It takes a skilled team of investigators and experts to identify critical information.

Railroad companies need to do more to prevent these tragic collisions that kill. Unfortunately, some railroad companies attempt to cover up their role in causing these tragedies rather than implement safety improvements to prevent them.

In October, Burlington Northern Santa Fe (BNSF) railroad was hit with a $4 million penalty — on top of a $21.6 million jury verdict — because of its "staggering" pattern of misconduct that included destroying evidence in an attempted cover-up of its role in the deaths of four young people who were killed at one of its railroad crossings.

The Court found that BNSF destroyed some evidence, fabricated other evidence, interfered with the investigation and purposefully lied and advanced misleading facts in order to conceal the truth.

Railroad companies should be held accountable for dangerous railroad crossings that injure and kill. Is there a different set of rules for railroad companies than for everyone else? Railroad companies need to stop putting profits in front safety.

You can learn more about how to protect yourself at railroad crossings by visiting our railroad safety blog or web site.

Learn more and become a fan of Langdon & Emison on Facebook.

4 Comments

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  1. Don Carrington says:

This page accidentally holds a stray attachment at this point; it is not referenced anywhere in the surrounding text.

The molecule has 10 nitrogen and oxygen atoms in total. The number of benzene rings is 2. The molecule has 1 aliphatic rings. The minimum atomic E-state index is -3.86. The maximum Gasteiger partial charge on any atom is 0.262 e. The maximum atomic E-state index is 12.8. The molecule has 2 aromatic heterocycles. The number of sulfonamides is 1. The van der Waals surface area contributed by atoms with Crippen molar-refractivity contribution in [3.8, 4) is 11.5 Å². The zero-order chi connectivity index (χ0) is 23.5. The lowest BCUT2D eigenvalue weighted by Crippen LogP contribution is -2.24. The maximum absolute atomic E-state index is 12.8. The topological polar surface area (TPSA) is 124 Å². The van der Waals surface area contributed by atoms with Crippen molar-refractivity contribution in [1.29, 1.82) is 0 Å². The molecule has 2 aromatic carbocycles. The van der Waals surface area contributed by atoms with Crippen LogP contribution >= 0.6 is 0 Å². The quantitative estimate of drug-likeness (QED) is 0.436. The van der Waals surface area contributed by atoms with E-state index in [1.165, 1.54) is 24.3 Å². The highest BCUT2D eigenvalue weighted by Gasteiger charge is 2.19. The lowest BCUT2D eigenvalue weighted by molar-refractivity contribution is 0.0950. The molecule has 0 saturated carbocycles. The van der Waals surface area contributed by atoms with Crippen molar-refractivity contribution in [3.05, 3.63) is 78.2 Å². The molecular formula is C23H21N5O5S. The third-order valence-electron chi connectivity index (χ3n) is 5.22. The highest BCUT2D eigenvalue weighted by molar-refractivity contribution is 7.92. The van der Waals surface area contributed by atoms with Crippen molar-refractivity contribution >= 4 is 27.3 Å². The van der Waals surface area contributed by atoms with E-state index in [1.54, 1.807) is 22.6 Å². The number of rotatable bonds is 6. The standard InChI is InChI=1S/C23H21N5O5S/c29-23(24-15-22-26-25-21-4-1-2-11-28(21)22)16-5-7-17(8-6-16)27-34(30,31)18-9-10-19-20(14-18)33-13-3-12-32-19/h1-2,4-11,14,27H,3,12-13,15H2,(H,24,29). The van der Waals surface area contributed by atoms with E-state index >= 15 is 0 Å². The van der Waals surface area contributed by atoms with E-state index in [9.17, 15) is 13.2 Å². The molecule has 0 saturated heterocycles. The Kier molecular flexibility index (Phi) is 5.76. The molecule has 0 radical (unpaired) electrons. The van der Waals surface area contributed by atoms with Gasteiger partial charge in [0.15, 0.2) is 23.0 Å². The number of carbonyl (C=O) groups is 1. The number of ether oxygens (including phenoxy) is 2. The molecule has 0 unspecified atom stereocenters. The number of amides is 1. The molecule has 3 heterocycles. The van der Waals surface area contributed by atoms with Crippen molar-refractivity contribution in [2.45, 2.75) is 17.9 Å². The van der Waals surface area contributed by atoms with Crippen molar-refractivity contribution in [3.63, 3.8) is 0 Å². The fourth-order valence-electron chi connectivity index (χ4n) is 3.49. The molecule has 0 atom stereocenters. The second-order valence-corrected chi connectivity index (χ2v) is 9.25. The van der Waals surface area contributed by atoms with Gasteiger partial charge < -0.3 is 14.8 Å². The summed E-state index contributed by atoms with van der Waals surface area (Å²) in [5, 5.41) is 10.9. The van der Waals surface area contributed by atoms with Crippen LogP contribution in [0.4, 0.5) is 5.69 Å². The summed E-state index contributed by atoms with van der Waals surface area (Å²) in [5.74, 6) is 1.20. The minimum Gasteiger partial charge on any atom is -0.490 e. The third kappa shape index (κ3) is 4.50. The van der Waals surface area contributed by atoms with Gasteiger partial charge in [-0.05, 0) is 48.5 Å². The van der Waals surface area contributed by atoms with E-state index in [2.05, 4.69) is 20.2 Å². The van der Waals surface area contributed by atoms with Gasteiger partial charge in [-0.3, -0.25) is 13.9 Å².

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    Could it be, Mr. Emison, that you have a vested interest in casting as much doubt as possible about the “giant train corporation” responsibly maintaining the safety systems at their crossings?

    Without argument, this is a tragic, heartbreaking and needless loss of life.

    Your blog should take a balanced approach — one that helps people understand the risk of crossing railroad tracks and approaching trains.

    Yes, the railroads have a responsibility to properly maintain equipment at crossings. But the users of these crossings must be taught their responsibility in using them as well.

  2. Brett Emison says:
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    Mr. Carrington — I do not know the Lindsay-Calkins family and I do not represent them as their attorney.

    If by “vested” interest you mean a “financial” interest, then I have no “vested” interest in this claim.